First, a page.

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Avoid irritants to reduce breathlessness

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Karen Clancy, MSc, RGN.

Respiratory Nurse Consultant, Pennine Acute Hospitals NHS Trust, Rochdale Infirmary

Defining COPD

Defining COPD
What is COPD?

Chronic obstructive pulmonary disease is a common respiratory condition. It is thought that over 600,000 people in the UK have been diagnosed with it, although it is suggested that this number is not a true representation, as many people have symptoms but have not been diagnosed (Respiratory Alliance, 2003).

The acronym COPD is used as an umbrella term, covering chronic asthma, bronchitis and emphysema.

The three conditions can be related. Asthma affects the lining of the breathing tubes (the bronchial airways). These become sensitive and inflamed when exposed to irritants (triggers), which results in shortness of breath, wheeze, phlegm production, cough and chest tightness. In asthma these symptoms are usually reversible, but in chronic asthma the symptoms tend to persist.

Symptoms suggestive of chronic bronchitis include a productive cough and phlegm production on most days for three months during any two consecutive years (National Respiratory Training Centre, 2002). In emphysema there has been damage to the small breathing sacs (alveoli) in the lung, the function of which is to transport oxygen and the waste product of breathing (carbon dioxide) across the blood. When these air sacs become damaged they lose their elasticity, which results in symptoms of breathlessness, particularly on exertion.

How is COPD diagnosed and can it be cured?

COPD cannot be cured, but with treatment your symptoms can be improved. A diagnosis is made from the symptoms presented, response to respiratory medication and the results of lung function testing (spirometry).

Three parameters are usually measured from the spirometry test: the volume of air that can be blown out in the first second from the forced exhalation (FEV1), the total volume of air that can be exhaled from maximum inhalation to maximum exhalation (FVC), and the ratio of FEV1 to FVC % and FEV1%. The spirometry results are compared to predicted values, which are based on age, height, gender and nationality.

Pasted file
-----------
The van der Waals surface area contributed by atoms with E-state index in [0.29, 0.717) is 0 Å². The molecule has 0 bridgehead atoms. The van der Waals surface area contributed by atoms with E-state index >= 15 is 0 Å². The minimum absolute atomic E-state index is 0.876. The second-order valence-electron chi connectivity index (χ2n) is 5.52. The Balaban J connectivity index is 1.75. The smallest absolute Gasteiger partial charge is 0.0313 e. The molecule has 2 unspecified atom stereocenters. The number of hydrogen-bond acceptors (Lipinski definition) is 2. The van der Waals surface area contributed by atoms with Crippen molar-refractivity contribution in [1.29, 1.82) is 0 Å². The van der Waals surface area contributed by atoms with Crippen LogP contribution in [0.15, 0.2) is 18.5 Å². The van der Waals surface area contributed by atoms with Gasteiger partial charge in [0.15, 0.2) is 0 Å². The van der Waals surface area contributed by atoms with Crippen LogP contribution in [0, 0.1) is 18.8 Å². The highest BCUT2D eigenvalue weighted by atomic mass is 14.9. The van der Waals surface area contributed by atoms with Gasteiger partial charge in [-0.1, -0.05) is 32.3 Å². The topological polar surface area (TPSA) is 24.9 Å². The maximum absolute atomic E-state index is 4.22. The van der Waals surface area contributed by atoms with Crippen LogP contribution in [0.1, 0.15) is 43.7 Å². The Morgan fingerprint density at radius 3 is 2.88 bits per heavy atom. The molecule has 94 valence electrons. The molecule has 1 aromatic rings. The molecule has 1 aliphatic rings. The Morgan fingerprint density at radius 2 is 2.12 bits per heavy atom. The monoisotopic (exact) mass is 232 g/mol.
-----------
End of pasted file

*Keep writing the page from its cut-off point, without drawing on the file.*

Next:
How will the medication help me?

The main aim of treatment in COPD is to try and reduce the degree of breathlessness and improve exercise capability. Where possible, treatment is delivered by inhalers using a short-acting bronchodilator such as salbutamol, terbutaline and ipratropium. These drugs reduce breathlessness, which in turn increases ability to exercise and improves lung function (FEV1). Benefits last from between four and five hours.

Self-help measures
How can I help myself?

By stopping smoking you will slow down the progression of the disease. You should also take regular exercise, monitor your weight and eat a balanced diet.

Continue with your inhaled therapy and try to avoid situations where you may be exposed to irritants that may increase your respiratory symptoms, such as smoky environments, extreme changes in temperature, people with coughs and colds.

Should you find that your inhaled therapy is becoming ineffective and you are experiencing increased respiratory symptoms, such as breathlessness, wheeze, and phlegm production which is different from normal, you must visit your GP as there are other treatments available.

You should consider having the annual influenza vaccination and the pneumococcal vaccination to protect you against these illnesses (NICE, 2004).

Patient case history
Mr Black, aged 52 years was admitted to hospital with shortness of breath, increased sputum production, wheeze and a cough. He described a three-year history of annual bronchitis, in which he suffered symptoms of a chest infection requiring antibiotics. He admitted to being an ex-smoker, previously smoking up to 20 cigarettes a day for almost 30 years.

Over the past few years he had noticed that he became short of breath with activity, particularly when climbing stairs or walking on an incline.

On clinical examination he was wheezy, with signs of tachypnoea and breathlessness, which was worse on exertion.

He was treated with antibiotics, nebulised bronchodilator therapy and prednisolone. He was discharged with a provisional diagnosis of chronic obstructive pulmonary disease (COPD) and a bronchodilator (salbutamol) inhaler to use as required.

Two weeks later, Mr Black attended the outpatients department, where he received the results of his spirometry test: airflow obstruction was confirmed.

This result, along with his respiratory history and previous clinical examination, confirmed the diagnosis of mild COPD.

Author contact details
Karen Clancy email:

Useful contacts
The British Lung Foundation, tel: 020-76885555; email:

NHS guidance on the management of COPD:

Asthma UK: Advice line: 08457010203

National Respiratory Training Centre. (2002) Hospital Respiratory Course. Warwick: National Respiratory Training Centre.

National Institute for Clinical Excellence. (2004)Chronic Obstructive Pulmonary Disease. Management of chronic obstructive pulmonary disease in adults in primary and secondary care. Clinical guideline 12. London. NICE.

Respiratory Alliance (2003)Bridging the Gap. Commissioning and delivering high quality integrated respiratory healthcare. Berkshire:Direct Publishing.

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